It’s fairly well known that how you dress for work can increase your chances of success. While everyone should be treated equally regardless of fashion, in many situations how you are dressed matters. At a professional conference, a woman in business casual attire seems more important than a woman in yoga pants. In a business meeting, a man in a suit is taken more seriously than a man in jeans and a t-shirt.

Does the better-dressed person actually deserve the extra level of respect? It turns out that they just might. A new study from the Kellogg School of Management at Northwestern University shows that when people dress up for a role, they actually become better at it.

In an experiment, a number of people were given a series of cognitive tests to perform. A small group of subjects were given medical lab coats to wear over their clothes. This group made only half as many mistakes on the tests as the subjects wearing their street clothes.

Researchers conclude that clothing “systematically influences wearers’ psychological processes.” That is to say that if you feel like you are dressed smarter and more professionally, you will actually act smarter and more professionally. The subjects in the lab coats took a more methodical and scientific approach to problem solving, and cut their errors in half.

So should you start wearing a suit to work every day? Study author, Adam Galinsky says maybe: “If you associate those clothes with power and confidence, it’s going to have a huge impact on your performance,” he says. But not everyone has that same association for power suits, so it really comes down to what Galinsky calls “the symbolic meaning of the clothes is to the person.”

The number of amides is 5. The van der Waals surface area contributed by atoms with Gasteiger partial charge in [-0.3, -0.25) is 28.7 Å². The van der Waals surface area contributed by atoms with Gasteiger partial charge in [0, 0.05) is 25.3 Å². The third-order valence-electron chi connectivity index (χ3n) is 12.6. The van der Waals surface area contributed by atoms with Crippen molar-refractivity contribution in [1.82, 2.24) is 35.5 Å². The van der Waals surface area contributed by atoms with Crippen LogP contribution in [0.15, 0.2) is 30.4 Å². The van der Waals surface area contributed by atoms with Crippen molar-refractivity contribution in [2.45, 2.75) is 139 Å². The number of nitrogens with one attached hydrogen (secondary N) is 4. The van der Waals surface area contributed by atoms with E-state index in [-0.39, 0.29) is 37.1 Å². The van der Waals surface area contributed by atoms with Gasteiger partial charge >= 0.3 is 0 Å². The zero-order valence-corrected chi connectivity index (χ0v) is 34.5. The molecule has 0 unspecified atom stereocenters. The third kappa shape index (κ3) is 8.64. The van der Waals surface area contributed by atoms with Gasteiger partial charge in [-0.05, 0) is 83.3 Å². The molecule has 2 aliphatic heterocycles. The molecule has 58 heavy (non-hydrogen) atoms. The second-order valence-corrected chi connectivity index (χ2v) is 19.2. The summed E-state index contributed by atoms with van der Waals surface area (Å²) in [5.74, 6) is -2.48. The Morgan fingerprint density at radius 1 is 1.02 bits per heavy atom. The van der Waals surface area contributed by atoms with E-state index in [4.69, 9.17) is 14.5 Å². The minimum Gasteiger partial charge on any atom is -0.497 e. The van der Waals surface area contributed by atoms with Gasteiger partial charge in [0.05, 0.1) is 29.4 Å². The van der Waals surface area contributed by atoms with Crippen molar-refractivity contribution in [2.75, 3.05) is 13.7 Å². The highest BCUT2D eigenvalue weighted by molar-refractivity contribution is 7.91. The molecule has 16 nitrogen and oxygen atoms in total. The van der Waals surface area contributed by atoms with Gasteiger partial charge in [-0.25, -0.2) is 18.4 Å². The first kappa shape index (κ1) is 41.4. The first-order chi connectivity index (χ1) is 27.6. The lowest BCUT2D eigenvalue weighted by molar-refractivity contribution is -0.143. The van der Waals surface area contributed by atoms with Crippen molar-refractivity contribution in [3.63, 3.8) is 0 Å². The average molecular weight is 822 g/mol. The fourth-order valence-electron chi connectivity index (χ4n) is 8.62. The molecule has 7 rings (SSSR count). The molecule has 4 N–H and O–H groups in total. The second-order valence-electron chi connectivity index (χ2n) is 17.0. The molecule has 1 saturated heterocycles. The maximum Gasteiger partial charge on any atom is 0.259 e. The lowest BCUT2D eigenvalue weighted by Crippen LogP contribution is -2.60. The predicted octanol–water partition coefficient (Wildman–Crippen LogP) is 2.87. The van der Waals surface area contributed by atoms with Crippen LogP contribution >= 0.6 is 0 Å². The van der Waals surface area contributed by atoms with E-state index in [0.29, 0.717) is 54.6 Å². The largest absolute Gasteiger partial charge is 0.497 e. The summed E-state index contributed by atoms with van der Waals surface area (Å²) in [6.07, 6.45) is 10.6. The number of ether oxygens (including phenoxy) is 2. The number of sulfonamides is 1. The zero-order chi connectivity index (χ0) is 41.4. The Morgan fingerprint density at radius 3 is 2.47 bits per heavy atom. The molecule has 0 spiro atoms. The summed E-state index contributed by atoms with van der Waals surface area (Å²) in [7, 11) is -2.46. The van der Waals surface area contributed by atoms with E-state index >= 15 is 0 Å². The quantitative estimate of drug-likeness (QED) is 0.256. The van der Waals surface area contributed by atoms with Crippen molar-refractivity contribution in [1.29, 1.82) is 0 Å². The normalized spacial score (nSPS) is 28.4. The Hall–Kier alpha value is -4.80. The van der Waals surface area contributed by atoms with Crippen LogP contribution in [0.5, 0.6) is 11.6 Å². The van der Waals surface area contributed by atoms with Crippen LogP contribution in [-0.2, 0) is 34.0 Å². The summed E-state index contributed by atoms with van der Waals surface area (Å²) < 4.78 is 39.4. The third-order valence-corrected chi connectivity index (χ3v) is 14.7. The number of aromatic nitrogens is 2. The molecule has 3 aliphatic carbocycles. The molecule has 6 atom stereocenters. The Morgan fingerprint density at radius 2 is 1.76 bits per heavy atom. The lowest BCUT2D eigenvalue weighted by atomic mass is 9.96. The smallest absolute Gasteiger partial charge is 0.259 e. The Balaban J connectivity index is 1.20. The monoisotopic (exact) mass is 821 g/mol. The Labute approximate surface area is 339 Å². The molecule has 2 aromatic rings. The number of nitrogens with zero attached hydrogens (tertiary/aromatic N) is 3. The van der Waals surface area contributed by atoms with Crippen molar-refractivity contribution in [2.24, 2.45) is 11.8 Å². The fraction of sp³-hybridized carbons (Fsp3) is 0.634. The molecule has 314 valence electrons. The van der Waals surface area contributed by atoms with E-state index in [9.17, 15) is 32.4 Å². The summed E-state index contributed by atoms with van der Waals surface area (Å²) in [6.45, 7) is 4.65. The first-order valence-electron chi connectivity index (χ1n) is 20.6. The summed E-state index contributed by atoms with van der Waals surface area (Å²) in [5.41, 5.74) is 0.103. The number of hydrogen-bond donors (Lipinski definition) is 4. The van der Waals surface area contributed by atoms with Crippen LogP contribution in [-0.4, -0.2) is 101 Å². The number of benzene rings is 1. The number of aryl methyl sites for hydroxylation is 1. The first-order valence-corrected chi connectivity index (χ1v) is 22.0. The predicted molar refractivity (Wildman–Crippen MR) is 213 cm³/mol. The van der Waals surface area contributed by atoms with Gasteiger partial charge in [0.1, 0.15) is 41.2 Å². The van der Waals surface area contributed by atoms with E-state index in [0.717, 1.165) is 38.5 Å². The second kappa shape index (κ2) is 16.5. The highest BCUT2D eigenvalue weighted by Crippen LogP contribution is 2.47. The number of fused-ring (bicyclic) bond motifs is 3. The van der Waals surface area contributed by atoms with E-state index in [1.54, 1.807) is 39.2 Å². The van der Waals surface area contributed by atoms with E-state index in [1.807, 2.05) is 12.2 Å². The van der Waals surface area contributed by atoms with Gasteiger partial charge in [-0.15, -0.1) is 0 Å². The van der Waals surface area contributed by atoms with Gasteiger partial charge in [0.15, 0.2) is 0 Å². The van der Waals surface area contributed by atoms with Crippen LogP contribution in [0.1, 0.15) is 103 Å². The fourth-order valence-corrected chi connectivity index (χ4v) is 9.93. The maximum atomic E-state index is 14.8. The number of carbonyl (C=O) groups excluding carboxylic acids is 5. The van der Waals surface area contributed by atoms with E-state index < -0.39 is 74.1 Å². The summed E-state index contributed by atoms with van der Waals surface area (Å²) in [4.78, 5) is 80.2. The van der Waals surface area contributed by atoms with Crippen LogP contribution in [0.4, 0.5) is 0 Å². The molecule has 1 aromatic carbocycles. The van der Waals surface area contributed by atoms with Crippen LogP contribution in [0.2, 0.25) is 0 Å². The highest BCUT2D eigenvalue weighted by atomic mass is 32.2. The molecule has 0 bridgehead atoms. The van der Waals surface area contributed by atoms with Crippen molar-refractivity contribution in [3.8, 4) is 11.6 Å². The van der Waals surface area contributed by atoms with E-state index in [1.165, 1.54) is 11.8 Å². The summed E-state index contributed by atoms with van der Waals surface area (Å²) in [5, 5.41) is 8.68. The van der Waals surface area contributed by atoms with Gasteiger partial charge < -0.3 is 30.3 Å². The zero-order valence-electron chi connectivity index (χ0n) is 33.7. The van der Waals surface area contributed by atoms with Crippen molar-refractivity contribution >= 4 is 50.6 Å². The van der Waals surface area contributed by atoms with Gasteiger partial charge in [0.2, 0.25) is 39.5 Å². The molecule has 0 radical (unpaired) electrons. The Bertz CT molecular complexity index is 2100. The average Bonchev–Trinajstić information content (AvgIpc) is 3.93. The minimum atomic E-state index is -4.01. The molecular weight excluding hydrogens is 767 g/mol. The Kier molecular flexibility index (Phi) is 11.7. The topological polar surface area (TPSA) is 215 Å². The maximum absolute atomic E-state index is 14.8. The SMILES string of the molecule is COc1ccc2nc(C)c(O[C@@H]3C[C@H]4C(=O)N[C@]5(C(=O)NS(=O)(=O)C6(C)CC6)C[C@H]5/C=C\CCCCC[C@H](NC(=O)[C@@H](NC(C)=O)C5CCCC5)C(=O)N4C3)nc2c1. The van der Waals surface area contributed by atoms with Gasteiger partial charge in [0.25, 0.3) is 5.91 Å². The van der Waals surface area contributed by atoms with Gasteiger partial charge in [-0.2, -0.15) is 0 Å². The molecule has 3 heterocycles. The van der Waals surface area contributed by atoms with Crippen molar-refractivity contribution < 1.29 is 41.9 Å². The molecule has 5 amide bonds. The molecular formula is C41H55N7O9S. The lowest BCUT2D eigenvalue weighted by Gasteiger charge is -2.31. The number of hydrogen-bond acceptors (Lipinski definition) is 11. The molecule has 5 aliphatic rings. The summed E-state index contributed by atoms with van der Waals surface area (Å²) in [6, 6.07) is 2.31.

Dressing in what you perceive to be the clothing of the most well-regarded and competent person for a role will have a psychological effect on you, allowing you to actually perform as a more competent person in that role.

So while in many workplaces it’s perfectly acceptable to wear jeans, not all jeans are created equal. A worn-out, torn, stained, ill-fitting or outdated pair won’t help how you’re perceived or how you perform.

So the next time you’re heading out to work without shaving or in the wrinkled shirt you pulled out of a pile on the floor, remember that you may be perceived as less professional or competent because of your appearance. And that perception may even have some truth to it. Your clothes don’t define who you are as a person, but they do have a powerful influence over how you feel and act.


Peter Harris